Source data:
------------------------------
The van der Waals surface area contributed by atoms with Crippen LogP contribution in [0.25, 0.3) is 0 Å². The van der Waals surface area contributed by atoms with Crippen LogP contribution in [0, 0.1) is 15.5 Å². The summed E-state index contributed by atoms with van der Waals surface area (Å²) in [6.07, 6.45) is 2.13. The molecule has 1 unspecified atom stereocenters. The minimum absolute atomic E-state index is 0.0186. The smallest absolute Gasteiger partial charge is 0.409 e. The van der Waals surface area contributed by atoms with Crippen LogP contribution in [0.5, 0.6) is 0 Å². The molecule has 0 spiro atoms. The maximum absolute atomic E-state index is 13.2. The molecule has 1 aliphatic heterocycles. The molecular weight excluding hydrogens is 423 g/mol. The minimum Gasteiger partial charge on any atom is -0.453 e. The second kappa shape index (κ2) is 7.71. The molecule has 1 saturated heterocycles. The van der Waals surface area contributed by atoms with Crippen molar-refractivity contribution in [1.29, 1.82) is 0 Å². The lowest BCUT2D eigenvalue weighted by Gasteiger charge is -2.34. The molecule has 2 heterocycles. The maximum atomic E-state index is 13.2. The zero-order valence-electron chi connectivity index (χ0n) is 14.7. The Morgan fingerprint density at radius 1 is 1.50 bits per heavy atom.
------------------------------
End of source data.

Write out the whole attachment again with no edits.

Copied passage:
The van der Waals surface area contributed by atoms with Crippen LogP contribution in [0.25, 0.3) is 0 Å². The van der Waals surface area contributed by atoms with Crippen LogP contribution in [0, 0.1) is 15.5 Å². The summed E-state index contributed by atoms with van der Waals surface area (Å²) in [6.07, 6.45) is 2.13. The molecule has 1 unspecified atom stereocenters. The minimum absolute atomic E-state index is 0.0186. The smallest absolute Gasteiger partial charge is 0.409 e. The van der Waals surface area contributed by atoms with Crippen LogP contribution in [0.5, 0.6) is 0 Å². The molecule has 0 spiro atoms. The maximum absolute atomic E-state index is 13.2. The molecule has 1 aliphatic heterocycles. The molecular weight excluding hydrogens is 423 g/mol. The minimum Gasteiger partial charge on any atom is -0.453 e. The second kappa shape index (κ2) is 7.71. The molecule has 1 saturated heterocycles. The van der Waals surface area contributed by atoms with Crippen molar-refractivity contribution in [1.29, 1.82) is 0 Å². The lowest BCUT2D eigenvalue weighted by Gasteiger charge is -2.34. The molecule has 2 heterocycles. The maximum atomic E-state index is 13.2. The zero-order valence-electron chi connectivity index (χ0n) is 14.7. The Morgan fingerprint density at radius 1 is 1.50 bits per heavy atom.